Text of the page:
STAMFORD — A shroud of smoke often surrounds the staff of the new store at 221 Hope St. Or so it appears.

The white plumes that billow inside the room, in fact, are the vaporized emissions of much of the merchandise.

A surging demand for water vapor inhaled with vaporizer devices, commonly known as e-cigarettes, has ignited the expansion of the Norwalk-based Zamir family’s business. Stamford Vapor and Smoke Shop opened last month on Hope Street.

“There was a lack of products around here,” owner Zach Zamir said Monday at the Hope Street store. “We always hear from customers who are driving from here all the way to over there in Norwalk. And Stamford is a big town, business-wise. The one-mile radius around here is like 30,000 people.”

Stamford Vapor and Smoke represents the fifth shop in the Zamirs’ chain. They opened a Norwalk store in 2008 and added two locations in Danbury and another in New Milford. The approximately 2,000-square-foot establishment in Glenbrook, next to a CVS store, offers an affordable and central location, Zamir said.

The shop sells some 400 flavors of vaping liquid, which consists of propylene glycol and vegetable glycerin. The bottles carry nicotine concentrations ranging from zero to 24 milligrams. Bottles of the juices cost between $10 and $65.

The vaping liquid goes in a battery-operated vaporizer, which converts the liquid into vapor. Vaporizers cost between $25 and $200.

E-cigarettes probably do not pose as significant a health risk as tobacco products, but they come with drawbacks, said Dr. Michael Bernstein, a pulmonologist at Stamford Hospital. Some evidence suggests vaping can increase the risk of pneumonia, Bernstein said.

“Use of e-cigarettes involves the inhalation of formaldehyde, which is a known carcinogen,” Bernstein said in an email. “While the concentration is lower than that in conventional cigarettes, it certainly may have long-term consequences.”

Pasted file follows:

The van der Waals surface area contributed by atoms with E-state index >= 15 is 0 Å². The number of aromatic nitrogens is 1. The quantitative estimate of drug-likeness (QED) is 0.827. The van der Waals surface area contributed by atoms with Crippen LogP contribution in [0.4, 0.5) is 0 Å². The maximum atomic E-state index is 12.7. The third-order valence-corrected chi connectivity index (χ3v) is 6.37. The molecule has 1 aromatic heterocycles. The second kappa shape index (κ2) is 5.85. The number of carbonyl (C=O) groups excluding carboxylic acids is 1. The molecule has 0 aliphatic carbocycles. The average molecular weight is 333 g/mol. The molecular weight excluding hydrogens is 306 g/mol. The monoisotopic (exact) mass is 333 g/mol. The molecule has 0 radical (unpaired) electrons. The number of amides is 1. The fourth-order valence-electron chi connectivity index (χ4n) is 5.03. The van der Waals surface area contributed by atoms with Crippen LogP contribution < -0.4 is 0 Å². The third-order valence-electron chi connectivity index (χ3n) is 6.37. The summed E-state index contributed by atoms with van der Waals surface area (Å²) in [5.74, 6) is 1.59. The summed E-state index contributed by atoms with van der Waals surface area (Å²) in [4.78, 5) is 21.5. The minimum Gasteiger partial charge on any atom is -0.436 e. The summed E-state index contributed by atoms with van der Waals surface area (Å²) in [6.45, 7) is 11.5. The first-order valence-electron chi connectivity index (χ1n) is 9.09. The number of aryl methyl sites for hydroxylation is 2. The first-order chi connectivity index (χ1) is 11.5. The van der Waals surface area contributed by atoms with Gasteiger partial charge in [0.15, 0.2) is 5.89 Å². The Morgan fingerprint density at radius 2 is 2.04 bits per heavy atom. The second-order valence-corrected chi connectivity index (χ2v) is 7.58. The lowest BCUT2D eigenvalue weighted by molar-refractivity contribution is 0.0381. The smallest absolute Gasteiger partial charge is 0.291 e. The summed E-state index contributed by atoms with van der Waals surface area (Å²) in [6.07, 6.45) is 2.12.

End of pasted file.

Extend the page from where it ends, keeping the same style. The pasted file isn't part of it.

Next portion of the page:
Little evidence exists to support vaping as an aid for quitting smoking, but e-cigarettes could help some people, Bernstein said.

Stamford Vapor and Smoke also sells a range of tobacco products, but their share of revenues at the stores has dropped from between 80 percent and 90 percent in 2008 to about 50 percent today.

“The sense is that it is a product that can be damaging to your body,” Zamir said. “I do find more and more people are moving away from tobacco. They still want to enjoy something similar, though they don’t necessarily want the health implications that come with it.”

Patrons must be at least 18. “I like the flavor and what the smoke looks like,” said Alex Mora, 18, of Norwalk. “It’s better than smoking.”

Formerly a pharmacy, the Stamford store was retrofitted and designed by the Norwalk-based Rachinsky Builders. The storefront also includes a humidified cigar room, a display for glass smoking products and an aromatherapy room under construction that will house products such as scented candles.; 203-964-2236; Twitter: @paulschott